Battery Monitor Installation Problems
Another big problem with battery monitors is that the shunt needed to measure the current is often installed incorrectly. It must be as close to the battery as possibly – usually on the negative post – and a new bus bar must be installed immediately after the shunt to take all the negative cables. All other battery negative cables MUST go via this bus bar. Often extra equipment is added at a later date and the installer may well have followed the installations instructions to the letter and installed the new equipment “directly to the battery”, but not to the shunt bus bar.

The starter battery negative must also be connected to the bus bar, not to a service battery negative terminal. This error is probably one of the major causes of battery monitors not reading the charging amps.

With all these problems the military finally demanded more accurate battery monitors - so enter the SmartGuage. Nobody believed it could work, including the man who finally bought the company, MD at Merlin Equipment UK. Tests by Enersys who make Optima batteries found it to be unbelievably accurate.

It is so simple to install. Its downside is that it doesn't measure current so a separate cheap digital ammeter/Ah counter should also be installed, just to keep an eye on all the systems.

The only problem I have found with it is that it shows 100% a bit too early - well before the a current of 0.5% of Capacity at >14.2 volts. As soon as it goes "off charge" it will correct itself. You'll see it drop from say 100% to 96%.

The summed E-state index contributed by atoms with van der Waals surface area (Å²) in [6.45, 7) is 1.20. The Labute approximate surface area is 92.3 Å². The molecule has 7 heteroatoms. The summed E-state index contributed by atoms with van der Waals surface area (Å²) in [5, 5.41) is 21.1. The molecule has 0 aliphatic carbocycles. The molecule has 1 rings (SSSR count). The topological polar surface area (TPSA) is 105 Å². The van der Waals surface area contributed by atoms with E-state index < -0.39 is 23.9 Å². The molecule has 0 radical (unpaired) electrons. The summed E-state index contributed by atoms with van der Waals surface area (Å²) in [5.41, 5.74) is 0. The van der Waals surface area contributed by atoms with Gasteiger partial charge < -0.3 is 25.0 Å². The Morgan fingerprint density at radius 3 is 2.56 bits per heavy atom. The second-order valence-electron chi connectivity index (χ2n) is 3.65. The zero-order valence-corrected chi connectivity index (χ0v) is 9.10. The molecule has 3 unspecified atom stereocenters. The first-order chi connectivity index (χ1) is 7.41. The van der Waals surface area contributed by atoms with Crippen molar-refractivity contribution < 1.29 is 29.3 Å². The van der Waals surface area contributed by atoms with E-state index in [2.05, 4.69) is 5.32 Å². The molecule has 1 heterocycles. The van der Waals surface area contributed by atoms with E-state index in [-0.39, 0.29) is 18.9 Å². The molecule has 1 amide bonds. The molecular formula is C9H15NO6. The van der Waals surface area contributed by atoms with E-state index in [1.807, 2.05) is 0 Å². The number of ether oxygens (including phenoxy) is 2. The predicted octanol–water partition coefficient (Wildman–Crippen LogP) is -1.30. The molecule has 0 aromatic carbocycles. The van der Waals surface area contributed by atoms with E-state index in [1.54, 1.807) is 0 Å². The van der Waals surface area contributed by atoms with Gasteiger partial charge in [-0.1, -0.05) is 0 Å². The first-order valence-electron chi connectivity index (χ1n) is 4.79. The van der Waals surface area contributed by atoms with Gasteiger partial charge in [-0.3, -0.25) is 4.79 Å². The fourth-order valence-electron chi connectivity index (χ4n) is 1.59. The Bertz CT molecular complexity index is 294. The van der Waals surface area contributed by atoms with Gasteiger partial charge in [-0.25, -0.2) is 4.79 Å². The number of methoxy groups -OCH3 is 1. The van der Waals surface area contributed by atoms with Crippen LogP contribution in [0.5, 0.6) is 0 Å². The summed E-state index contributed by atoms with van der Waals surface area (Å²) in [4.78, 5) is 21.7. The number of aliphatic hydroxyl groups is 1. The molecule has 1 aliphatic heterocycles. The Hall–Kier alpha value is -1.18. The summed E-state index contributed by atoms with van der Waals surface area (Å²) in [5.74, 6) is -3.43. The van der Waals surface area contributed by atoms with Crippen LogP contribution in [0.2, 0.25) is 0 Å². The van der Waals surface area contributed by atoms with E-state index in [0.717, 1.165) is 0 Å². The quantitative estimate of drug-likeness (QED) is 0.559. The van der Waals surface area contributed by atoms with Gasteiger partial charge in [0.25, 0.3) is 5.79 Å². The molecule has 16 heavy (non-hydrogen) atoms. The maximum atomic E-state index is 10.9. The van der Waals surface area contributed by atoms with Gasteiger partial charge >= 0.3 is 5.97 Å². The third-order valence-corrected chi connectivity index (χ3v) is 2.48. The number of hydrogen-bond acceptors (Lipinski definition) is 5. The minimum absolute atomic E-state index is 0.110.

__________________
FlyingCloud1937 is offline   Reply With Quote
Old 12-12-2013, 13:48   #11
Registered User

Join Date: Mar 2012
Location: On board in Alanya, Turkey
Boat: Hunter Legend 420 Passage
Posts: 626
Re: Balmar SmartGuage

Quote:
Originally Posted by FlyingCloud1937 View Post
It lacks one thing to be truly accurate. It does not know what the battery temps are. So it can only give you a snap shot.
Be clear about one thing on SmartGauge it doesn't know the Ah capacity of the battery it only tells you % SoC of the battery at any moment in time. Battery temperature is only one thing which will determine the rise and fall of the voltage, so I suspect that temperature will not affect SmartGauge accuracy very much. As soon as an abnormal load or charge is removed SmartGauge will settle and correct any errors.

If it is only 95% accurate that is till a lot lot better than my BEP battery monitor has become. I have spent two years trying to re-programme the different parameters and now with SmartGauge I am getting a better match. I know from "off load", "off charge" voltages that Smatgauge is working much much better than the BEP.
__________________
sailinglegend is offline   Reply With Quote
Old 12-12-2013, 14:10   #12
Registered User
 
d design's Avatar

Join Date: Oct 2013
Location: Whangaroa, New Zealand
Posts: 242
Best way to find soc is with a hydrometer. I have a bep monitor and it has been very good. However the amps reading keeps drifting off zero.. Grrr! Might be caused by back emf from something.
__________________
d design is offline   Reply With Quote
Old 12-12-2013, 15:04   #13
Registered User
 
Albro359's Avatar

Join Date: Jun 2009
Location: Elyse is in Fiji
Boat: Amel Super Maramu 2000
Posts: 510
Re: Balmar SmartGuage

Hydrometers don't work well with AGM batteries.
Temperature is needed to know the true SOC of a battery.
As the battery is being charged it warms up.... as a previous poster said, the voltage reading at cold represents a different SOC to when its warm.
Smart Gauge only measures volts....only 2 wires, no shunt, can't measure anything but volts.
So it has some smarts inside so it knows the charge/ discharge profile for different battery types .... I used to have that on a piece of paper for my AGMs on Diva and just a voltmeter and compared the two...didn't take long to remember.
__________________
See you out there ....... Alan S.V. Elyse
now http://svelyse.weebly.com
older http://voyagesofDIVA.weebly.com
Albro359 is offline   Reply With Quote
Old 12-12-2013, 16:15   #14
Senior Cruiser